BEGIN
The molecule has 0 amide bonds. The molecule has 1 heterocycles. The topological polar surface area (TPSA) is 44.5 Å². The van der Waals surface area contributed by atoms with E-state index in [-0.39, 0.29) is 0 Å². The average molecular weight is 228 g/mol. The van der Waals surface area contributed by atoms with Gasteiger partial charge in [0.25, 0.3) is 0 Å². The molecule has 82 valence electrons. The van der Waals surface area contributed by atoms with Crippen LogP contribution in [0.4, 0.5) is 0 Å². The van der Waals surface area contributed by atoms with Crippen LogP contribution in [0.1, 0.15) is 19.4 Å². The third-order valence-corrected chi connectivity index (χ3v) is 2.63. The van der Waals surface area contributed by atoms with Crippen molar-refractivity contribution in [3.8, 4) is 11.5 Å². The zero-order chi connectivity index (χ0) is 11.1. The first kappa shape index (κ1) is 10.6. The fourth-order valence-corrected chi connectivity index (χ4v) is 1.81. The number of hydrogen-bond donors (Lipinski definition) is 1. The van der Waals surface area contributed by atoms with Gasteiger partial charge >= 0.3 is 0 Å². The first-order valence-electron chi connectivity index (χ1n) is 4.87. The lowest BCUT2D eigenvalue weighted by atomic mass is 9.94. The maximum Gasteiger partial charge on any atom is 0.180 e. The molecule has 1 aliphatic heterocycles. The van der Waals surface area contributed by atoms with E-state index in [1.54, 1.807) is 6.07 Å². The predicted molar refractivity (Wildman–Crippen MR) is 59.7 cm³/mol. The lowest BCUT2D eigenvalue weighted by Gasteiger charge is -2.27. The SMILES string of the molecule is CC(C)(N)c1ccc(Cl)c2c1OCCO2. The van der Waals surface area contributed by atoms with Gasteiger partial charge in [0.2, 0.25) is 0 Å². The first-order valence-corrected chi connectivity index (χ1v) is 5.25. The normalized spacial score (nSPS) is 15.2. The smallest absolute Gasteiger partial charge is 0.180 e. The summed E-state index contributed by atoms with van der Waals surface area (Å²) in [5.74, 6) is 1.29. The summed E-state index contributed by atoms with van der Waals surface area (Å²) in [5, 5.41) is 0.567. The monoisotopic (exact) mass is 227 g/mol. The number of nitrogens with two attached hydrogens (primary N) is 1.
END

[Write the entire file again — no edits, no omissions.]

The molecule has 0 amide bonds. The molecule has 1 heterocycles. The topological polar surface area (TPSA) is 44.5 Å². The van der Waals surface area contributed by atoms with E-state index in [-0.39, 0.29) is 0 Å². The average molecular weight is 228 g/mol. The van der Waals surface area contributed by atoms with Gasteiger partial charge in [0.25, 0.3) is 0 Å². The molecule has 82 valence electrons. The van der Waals surface area contributed by atoms with Crippen LogP contribution in [0.4, 0.5) is 0 Å². The van der Waals surface area contributed by atoms with Crippen LogP contribution in [0.1, 0.15) is 19.4 Å². The third-order valence-corrected chi connectivity index (χ3v) is 2.63. The van der Waals surface area contributed by atoms with Crippen molar-refractivity contribution in [3.8, 4) is 11.5 Å². The zero-order chi connectivity index (χ0) is 11.1. The first kappa shape index (κ1) is 10.6. The fourth-order valence-corrected chi connectivity index (χ4v) is 1.81. The number of hydrogen-bond donors (Lipinski definition) is 1. The van der Waals surface area contributed by atoms with Gasteiger partial charge >= 0.3 is 0 Å². The first-order valence-electron chi connectivity index (χ1n) is 4.87. The lowest BCUT2D eigenvalue weighted by atomic mass is 9.94. The maximum Gasteiger partial charge on any atom is 0.180 e. The molecule has 1 aliphatic heterocycles. The van der Waals surface area contributed by atoms with E-state index in [1.54, 1.807) is 6.07 Å². The predicted molar refractivity (Wildman–Crippen MR) is 59.7 cm³/mol. The lowest BCUT2D eigenvalue weighted by Gasteiger charge is -2.27. The SMILES string of the molecule is CC(C)(N)c1ccc(Cl)c2c1OCCO2. The van der Waals surface area contributed by atoms with Gasteiger partial charge in [0.2, 0.25) is 0 Å². The first-order valence-corrected chi connectivity index (χ1v) is 5.25. The normalized spacial score (nSPS) is 15.2. The smallest absolute Gasteiger partial charge is 0.180 e. The summed E-state index contributed by atoms with van der Waals surface area (Å²) in [5.74, 6) is 1.29. The summed E-state index contributed by atoms with van der Waals surface area (Å²) in [5, 5.41) is 0.567. The monoisotopic (exact) mass is 227 g/mol. The number of nitrogens with two attached hydrogens (primary N) is 1.